Quirinalia: The Feast of Fools

Both Connie, my querulous editor, and my mother thought I had too much Roman stuff in my book – they were so warlike and ruthless, they would complain.

But I’ve always loved the ancient Romans, for their preoccupation with measuring and celebrating time; and Latin, for its orderliness; and Rome itself, for the layers and layers of civilization still visible around each corner.

I also love festivals piled on festivals, and connections to the seasons. Today has it all. First, there’s Fornicalia, which sounds a lot more exciting than it really was: the feast of ovens, when you were supposed to sacrifice roasted grain to Ceres, goddess of corn. You had to pay attention, though, to know when to do this – it depended on where you lived, and was posted on some tablets hanging in the Forum. The earliest day you could do this was February 5, the (very early!) first day of spring for the Romans; the latest was today – the Quirinalia.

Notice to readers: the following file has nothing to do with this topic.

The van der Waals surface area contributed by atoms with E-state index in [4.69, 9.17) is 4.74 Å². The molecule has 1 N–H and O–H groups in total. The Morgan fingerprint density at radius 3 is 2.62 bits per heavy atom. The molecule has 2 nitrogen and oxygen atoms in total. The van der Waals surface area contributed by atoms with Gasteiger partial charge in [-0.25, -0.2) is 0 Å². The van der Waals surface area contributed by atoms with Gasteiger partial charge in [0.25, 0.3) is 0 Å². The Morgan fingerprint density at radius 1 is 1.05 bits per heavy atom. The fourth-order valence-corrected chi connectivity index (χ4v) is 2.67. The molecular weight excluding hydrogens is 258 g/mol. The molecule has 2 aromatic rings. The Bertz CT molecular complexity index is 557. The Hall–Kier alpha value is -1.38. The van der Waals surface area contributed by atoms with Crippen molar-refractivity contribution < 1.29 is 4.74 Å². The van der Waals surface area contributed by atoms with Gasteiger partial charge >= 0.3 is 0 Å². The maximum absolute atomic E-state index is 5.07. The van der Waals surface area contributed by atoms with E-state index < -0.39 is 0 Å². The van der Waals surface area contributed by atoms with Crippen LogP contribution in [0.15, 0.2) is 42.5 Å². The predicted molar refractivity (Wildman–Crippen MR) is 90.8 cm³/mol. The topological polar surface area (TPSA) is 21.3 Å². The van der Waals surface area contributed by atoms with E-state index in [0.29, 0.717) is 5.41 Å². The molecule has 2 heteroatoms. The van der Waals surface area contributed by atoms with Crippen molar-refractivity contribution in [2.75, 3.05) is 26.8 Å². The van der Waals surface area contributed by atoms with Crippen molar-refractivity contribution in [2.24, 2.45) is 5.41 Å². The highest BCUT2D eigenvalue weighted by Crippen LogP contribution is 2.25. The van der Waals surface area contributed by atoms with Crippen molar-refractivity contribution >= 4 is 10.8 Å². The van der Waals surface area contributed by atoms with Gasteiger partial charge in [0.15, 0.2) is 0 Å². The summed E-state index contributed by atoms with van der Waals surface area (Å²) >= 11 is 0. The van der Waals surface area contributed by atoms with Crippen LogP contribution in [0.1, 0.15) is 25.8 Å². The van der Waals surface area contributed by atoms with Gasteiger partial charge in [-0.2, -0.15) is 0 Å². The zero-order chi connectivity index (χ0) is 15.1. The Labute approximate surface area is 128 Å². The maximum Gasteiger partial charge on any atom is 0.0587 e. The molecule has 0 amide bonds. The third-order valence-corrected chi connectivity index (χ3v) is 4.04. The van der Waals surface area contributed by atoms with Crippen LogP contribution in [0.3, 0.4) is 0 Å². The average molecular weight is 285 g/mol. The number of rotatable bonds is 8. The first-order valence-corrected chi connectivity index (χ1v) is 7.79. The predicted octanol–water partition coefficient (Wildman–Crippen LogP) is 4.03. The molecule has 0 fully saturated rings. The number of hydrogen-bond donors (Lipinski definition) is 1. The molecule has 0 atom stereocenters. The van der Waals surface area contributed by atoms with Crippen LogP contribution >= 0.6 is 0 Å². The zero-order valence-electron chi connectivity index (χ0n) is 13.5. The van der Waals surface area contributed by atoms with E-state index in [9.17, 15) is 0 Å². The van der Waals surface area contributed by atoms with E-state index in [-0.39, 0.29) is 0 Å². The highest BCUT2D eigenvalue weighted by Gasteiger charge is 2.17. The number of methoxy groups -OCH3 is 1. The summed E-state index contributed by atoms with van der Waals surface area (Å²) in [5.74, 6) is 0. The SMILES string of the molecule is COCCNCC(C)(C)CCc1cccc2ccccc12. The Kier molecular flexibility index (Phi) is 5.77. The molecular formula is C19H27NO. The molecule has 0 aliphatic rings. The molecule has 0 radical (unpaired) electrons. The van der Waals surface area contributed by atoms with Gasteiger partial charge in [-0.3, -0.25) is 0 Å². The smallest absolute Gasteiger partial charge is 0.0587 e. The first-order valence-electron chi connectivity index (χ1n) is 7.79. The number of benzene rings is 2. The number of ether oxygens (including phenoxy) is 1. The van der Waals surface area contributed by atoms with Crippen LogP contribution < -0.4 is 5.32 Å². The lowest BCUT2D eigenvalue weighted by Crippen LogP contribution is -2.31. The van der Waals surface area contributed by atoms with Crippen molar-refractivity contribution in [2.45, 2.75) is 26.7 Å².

Romulus, one of Rome’s mythological founders, became Quirinus when he became a god; today was his festival. Now why it was the last possible day for Fornicalia we don’t know, but, according to Ovid, the people who ended up roasting their grain today didn’t know what ward they lived in, or maybe they just forgot to do it on the proper day.

Learn too why this day is called the Feast of Fools.
The reason for it is trivial but fitting.
The earth of old was farmed by ignorant men:
Fierce wars weakened their powerful bodies . . .

And round the Forum hang many tablets,
On which every ward displays its particular sign.
Foolish people don’t know which is their ward,
So they hold the feast on the last possible day.

Warlike, yes; but also weak, ignorant, and sometimes foolish – just like us all.

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